Why Argentina Will Stick with Their 4-3-3 Formation Against Iran

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Why Argentina Will Stick with Their 4-3-3 Formation Against Iran
Felipe Dana/Associated Press

There was something mystifying about Argentina’s team selection in their victory over Bosnia and Herzegovina on Friday. For the majority of qualifying, they had played a 4-3-3 that seemed ideally balanced and topped Conmebol qualifying.

In the first of their two warm-up games, they played 4-3-3 and impressed in beating Trinidad and Tobago 3-0. And then, unexpectedly, in their final warm-up game against Slovenia, they switched to a back three. The assumption was that the coach, Alejandro Sabella, was simply testing his options, but for their first game at the tournament, Argentina started with a 5-3-2 instead of the 4-3-3.

To the extent that the move had been widely trailed the day before, it was not unexpected, but it was hard to explain. Sabella, who is usually relatively open with the press, was strangely evasive in the pre-match press conference. It wasn’t so much that he wouldn’t say what system he would play—that is only to be expected—but that he said his selection was not to do with how he expected Bosnia to line up but "more with other things, but I can’t say what publicly."

That was enough to set the rumour mill in full swing: Were there cliques within the camp? Had Lionel Messi, whose influence over the squad is a source of great concern to the Argentinian media, demanded to play in a front two with Sergio Aguero?

Victor R. Caivano/Associated Press
Argentina coach Alejandro Sabella raised eyebrows with his team selection against Bosnia-Herzegovina.

Even now, a few days on, the selection seems baffling. The most likely explanation is that with Gonzalo Higuain not fully fit and Rodrigo Palacio injured, Sabella didn’t want to risk all three of his fit forwards at once, although given Higuain is close to full fitness and Angel Di Maria could play on the left of the forward line if necessary, it isn’t fully satisfying.

Or perhaps he remembered the friendly last November when his side, playing 5-3-2, defeated Bosnia 2-0 in a friendly. That, though, was at the time when Bosnia played a 4-4-2. Playing a back three against two central strikers makes sense: Two markers with a spare man.

But Bosnia had made fairly clear their intention to switch to a 4-2-3-1 for the Argentina game at least. A back three against a single striker means a marker, a spare man and a redundant player. Sure enough, having fallen behind to that early own goal, Bosnia were able to control possession.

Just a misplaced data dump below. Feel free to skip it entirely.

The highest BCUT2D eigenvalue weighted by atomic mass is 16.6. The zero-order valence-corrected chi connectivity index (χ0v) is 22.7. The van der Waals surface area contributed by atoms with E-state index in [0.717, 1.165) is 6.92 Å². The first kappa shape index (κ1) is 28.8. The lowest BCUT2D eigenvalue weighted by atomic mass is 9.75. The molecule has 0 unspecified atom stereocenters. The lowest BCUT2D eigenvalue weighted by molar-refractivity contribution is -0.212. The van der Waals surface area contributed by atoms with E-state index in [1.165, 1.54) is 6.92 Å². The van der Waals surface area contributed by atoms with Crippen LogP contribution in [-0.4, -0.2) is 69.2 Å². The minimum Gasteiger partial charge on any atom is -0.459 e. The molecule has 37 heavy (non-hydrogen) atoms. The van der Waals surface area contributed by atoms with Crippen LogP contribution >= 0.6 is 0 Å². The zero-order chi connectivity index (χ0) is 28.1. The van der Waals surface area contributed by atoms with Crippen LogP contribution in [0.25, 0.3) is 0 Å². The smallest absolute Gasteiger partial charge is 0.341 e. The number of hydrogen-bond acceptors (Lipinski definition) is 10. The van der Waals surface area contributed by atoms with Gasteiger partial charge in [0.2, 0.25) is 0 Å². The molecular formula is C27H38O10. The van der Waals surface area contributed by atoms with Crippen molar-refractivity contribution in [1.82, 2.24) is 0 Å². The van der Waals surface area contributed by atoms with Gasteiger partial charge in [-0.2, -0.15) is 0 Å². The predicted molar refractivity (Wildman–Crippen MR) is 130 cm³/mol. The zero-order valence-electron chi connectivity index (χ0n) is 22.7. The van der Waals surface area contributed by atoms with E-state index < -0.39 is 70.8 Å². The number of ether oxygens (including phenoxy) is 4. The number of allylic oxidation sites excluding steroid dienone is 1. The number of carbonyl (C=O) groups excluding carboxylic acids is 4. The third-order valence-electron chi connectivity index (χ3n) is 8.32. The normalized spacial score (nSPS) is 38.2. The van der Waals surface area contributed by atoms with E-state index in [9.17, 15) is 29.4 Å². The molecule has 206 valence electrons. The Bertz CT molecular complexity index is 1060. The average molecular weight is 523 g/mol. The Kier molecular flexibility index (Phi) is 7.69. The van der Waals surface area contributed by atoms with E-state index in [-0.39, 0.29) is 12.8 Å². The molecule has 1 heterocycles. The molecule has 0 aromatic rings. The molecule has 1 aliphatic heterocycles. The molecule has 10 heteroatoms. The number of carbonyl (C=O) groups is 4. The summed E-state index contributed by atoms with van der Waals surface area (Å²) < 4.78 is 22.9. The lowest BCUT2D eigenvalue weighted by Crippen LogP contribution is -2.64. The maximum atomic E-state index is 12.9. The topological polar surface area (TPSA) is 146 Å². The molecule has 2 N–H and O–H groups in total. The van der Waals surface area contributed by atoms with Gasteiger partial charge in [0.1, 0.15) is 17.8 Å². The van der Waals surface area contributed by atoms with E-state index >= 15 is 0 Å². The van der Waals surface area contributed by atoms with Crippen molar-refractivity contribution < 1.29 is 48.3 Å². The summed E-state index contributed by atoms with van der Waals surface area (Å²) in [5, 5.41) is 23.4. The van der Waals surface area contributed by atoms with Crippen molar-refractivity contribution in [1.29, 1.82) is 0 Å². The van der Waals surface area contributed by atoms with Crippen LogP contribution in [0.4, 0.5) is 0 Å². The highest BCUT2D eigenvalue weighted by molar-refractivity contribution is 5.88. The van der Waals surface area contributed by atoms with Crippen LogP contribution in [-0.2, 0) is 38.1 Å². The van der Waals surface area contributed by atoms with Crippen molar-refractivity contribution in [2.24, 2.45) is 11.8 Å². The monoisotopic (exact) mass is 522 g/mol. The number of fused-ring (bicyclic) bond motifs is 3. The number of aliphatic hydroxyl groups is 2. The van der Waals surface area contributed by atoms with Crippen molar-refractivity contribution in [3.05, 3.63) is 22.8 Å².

Felipe Dana/Associated Press

Sabella—correctly—pointed out that his side had held Bosnia at arm’s length relatively successfully, one header from Senad Lulic aside, but that seemed to miss the point: Argentina should, surely, be aiming at rather more than merely holding Bosnia, and if they hadn’t got the break of the early goal there might have been real tension.

As it was, that goal gave them breathing space and, at half-time, Sabella switched to the 4-3-3. Immediately there was more space, for Messi in particular, as Higuain and Aguero pulled defenders wide. That was what created the chasm through which Messi ran to score the second. "

In the first half we gave up possession to Bosnia,” Messi said after the game, “and so I was too deep: I was alone and Kun (Aguero) was alone. It was very difficult. We like [the 4-3-3] better because when you go forward you have more possibilities of passing the ball and scoring. We strikers and forwards are favoured by this formation.”

Sabella, surely, will stick with the 4-3-3 for Saturday’s game against Iran, who showed against Nigeria how well-organised they are. They operate two banks of four very deep, with Ashkan Dejagah dropping back to become a fifth midfielder. Finding space will be difficult for Argentina, which is why they’ll need Messi’s close technical skills in advanced areas, and perhaps the aerial threat of Higuain to prevent Iran dropping too deep.

But that still leaves the mystery of the back five. If it was indicative of discontentment on the Argentinian camp, that could be the snowball that launched the avalanche. If not, it may be the oddest quirk at the start of what could be a very successful campaign. 

 

All quotations obtained first-hand unless otherwise noted.

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